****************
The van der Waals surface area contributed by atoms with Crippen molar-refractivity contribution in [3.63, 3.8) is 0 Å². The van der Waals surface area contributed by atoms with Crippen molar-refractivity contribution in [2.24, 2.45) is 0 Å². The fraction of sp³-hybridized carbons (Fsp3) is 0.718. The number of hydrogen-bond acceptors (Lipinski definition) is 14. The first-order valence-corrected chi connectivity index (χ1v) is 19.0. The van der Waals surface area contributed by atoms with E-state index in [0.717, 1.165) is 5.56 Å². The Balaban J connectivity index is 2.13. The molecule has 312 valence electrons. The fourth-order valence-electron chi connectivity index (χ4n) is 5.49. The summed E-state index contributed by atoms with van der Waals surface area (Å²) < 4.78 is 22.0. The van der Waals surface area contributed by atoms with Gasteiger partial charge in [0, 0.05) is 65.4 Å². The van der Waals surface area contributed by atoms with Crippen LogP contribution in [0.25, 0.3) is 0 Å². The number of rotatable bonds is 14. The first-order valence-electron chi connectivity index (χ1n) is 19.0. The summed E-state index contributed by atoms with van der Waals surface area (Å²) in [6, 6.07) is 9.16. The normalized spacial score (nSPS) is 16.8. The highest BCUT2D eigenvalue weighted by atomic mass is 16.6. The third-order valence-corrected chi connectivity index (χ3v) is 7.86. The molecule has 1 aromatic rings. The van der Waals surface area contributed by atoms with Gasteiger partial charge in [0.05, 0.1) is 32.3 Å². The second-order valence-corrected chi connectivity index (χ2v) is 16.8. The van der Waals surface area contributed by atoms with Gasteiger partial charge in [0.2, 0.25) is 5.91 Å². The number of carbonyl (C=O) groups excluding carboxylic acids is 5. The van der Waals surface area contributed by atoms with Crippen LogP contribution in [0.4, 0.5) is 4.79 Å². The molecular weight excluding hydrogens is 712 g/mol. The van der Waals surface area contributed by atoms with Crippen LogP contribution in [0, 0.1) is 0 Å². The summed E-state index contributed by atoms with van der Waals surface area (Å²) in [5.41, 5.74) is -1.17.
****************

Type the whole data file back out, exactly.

The van der Waals surface area contributed by atoms with Crippen molar-refractivity contribution in [3.63, 3.8) is 0 Å². The van der Waals surface area contributed by atoms with Crippen molar-refractivity contribution in [2.24, 2.45) is 0 Å². The fraction of sp³-hybridized carbons (Fsp3) is 0.718. The number of hydrogen-bond acceptors (Lipinski definition) is 14. The first-order valence-corrected chi connectivity index (χ1v) is 19.0. The van der Waals surface area contributed by atoms with E-state index in [0.717, 1.165) is 5.56 Å². The Balaban J connectivity index is 2.13. The molecule has 312 valence electrons. The fourth-order valence-electron chi connectivity index (χ4n) is 5.49. The summed E-state index contributed by atoms with van der Waals surface area (Å²) < 4.78 is 22.0. The van der Waals surface area contributed by atoms with Gasteiger partial charge in [0, 0.05) is 65.4 Å². The van der Waals surface area contributed by atoms with Crippen LogP contribution in [0.25, 0.3) is 0 Å². The number of rotatable bonds is 14. The first-order valence-electron chi connectivity index (χ1n) is 19.0. The summed E-state index contributed by atoms with van der Waals surface area (Å²) in [6, 6.07) is 9.16. The normalized spacial score (nSPS) is 16.8. The highest BCUT2D eigenvalue weighted by atomic mass is 16.6. The third-order valence-corrected chi connectivity index (χ3v) is 7.86. The molecule has 1 aromatic rings. The van der Waals surface area contributed by atoms with Gasteiger partial charge in [0.05, 0.1) is 32.3 Å². The second-order valence-corrected chi connectivity index (χ2v) is 16.8. The van der Waals surface area contributed by atoms with Gasteiger partial charge in [0.2, 0.25) is 5.91 Å². The number of carbonyl (C=O) groups excluding carboxylic acids is 5. The van der Waals surface area contributed by atoms with Crippen LogP contribution in [0.4, 0.5) is 4.79 Å². The molecular weight excluding hydrogens is 712 g/mol. The van der Waals surface area contributed by atoms with Crippen LogP contribution in [0, 0.1) is 0 Å². The summed E-state index contributed by atoms with van der Waals surface area (Å²) in [5.41, 5.74) is -1.17.